There were strike actions also further north in Albany, Syracuse and Buffalo, New York on other railroad lines. Workers in the cities in industries other than railroads still attacked them because of how they cut through the cities and dominated city life. Their resentment of the railroads' economic power was expressed in physical attacks against them at a time when many workers' wages were lowered. Protestors "included cross-class elements from other work sites, small businesses, and commercial establishments. Some protestors acted out of solidarity with the strikers, but many more vented militant displeasure against dangerous railroad traffic that crisscrossed urban centers in that area."
Pittsburgh, Pennsylvania became the site of the worst violence of related strikes. Thomas Alexander Scott of the Pennsylvania Railroad, described as one of the first robber barons, suggested that the strikers should be given "a rifle diet for a few days and see how they like that kind of bread." As in some other cities and towns, local law enforcement officers such as sheriffs, deputies and police refused to fire on the strikers. Several state militia units were ordered into service by Governor John Hartranft, including the 3rd Pennsylvania Infantry Regiment under the command of Colonel George R. Snowden.
On July 21, militiamen bayoneted and fired on rock-throwing strikers, killing 20 people and wounding 29. Rather than quell the uprising, these actions infuriated the strikers, who retaliated and forced the militia to take refuge in a railroad roundhouse. Strikers set fires that razed 39 buildings and destroyed rolling stock: 104 locomotives and 1,245 freight and passenger cars. On July 22, the militia mounted an assault on the strikers, shooting their way out of the roundhouse and killing 20 more people on their way out of the city. After more than a month of rioting and bloodshed in Pittsburgh, President Rutherford B. Hayes sent in federal troops as in West Virginia and Maryland to end the strikes and strife.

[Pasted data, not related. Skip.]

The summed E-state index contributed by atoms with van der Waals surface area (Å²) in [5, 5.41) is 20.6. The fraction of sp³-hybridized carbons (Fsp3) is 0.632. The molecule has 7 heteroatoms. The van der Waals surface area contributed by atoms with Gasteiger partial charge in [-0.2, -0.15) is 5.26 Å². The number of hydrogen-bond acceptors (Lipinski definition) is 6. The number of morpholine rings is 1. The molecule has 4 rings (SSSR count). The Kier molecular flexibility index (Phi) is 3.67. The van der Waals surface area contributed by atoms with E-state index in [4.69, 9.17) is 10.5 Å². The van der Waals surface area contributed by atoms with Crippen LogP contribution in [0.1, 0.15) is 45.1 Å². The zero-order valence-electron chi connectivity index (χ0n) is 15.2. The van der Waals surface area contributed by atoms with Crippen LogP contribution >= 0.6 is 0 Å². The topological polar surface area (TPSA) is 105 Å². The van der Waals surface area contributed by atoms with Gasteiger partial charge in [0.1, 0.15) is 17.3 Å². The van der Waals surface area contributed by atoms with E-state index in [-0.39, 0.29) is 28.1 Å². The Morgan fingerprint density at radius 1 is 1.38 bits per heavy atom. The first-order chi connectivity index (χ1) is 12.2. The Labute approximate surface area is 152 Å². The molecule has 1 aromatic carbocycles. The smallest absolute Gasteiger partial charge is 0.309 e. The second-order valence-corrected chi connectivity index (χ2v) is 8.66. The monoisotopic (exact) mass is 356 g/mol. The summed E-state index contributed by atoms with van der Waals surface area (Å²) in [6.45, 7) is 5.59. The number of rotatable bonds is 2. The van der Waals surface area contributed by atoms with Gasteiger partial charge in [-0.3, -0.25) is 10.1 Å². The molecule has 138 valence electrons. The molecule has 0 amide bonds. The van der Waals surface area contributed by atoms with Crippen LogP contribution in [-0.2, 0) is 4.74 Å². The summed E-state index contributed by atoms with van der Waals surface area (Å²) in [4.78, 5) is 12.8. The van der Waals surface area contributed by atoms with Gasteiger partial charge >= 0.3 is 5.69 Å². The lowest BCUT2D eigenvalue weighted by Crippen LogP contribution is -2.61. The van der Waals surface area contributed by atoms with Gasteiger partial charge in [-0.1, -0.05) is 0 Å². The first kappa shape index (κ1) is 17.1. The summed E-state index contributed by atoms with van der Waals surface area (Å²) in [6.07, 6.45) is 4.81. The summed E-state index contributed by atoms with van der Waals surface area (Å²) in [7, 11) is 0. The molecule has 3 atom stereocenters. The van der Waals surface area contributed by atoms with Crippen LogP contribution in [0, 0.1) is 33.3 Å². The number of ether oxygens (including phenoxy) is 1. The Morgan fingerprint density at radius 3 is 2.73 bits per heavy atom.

Three hundred miles to the east, Philadelphia strikers battled local militia and set fire to much of Center City before Pennsylvania Governor John Hartranft gained assistance and federal troops from President Hayes to put down the uprising.
Workers in Reading, Pennsylvania's third-largest industrial city at the time, also broke out into a strike. This city was home of the engine works and shops of the Reading Railroad, against which engineers had struck since April 1877. State militia shot 16 citizens. Preludes to the massacre included: fresh work stoppage by all classes of the railroad's local workforce; mass marches; blocking of rail traffic; and trainyard arson. Workers burned down the only railroad bridge offering connections to the west, in order to prevent local militia from being mustered to actions in the state capital of Harrisburg or Pittsburgh. Authorities used state militia, local police and the Pennsylvania Pinkerton National Detective Agency in an attempt to break the strike. Reading Railroad management mobilized a private militia, which members committed the shootings in the city. This militia was not mobilized by local public officials.
On July 25, 1000 men and boys, many of them coal miners, marched to the Reading Railroad Depot in Shamokin, east of Sunbury along the Susquehanna River valley. They looted the depot when the town announced it would pay them only $1/day for emergency public employment. The mayor, who owned coal mines, organized a city militia. It committed 14 civilian shooting casualties, resulting in the deaths of two persons.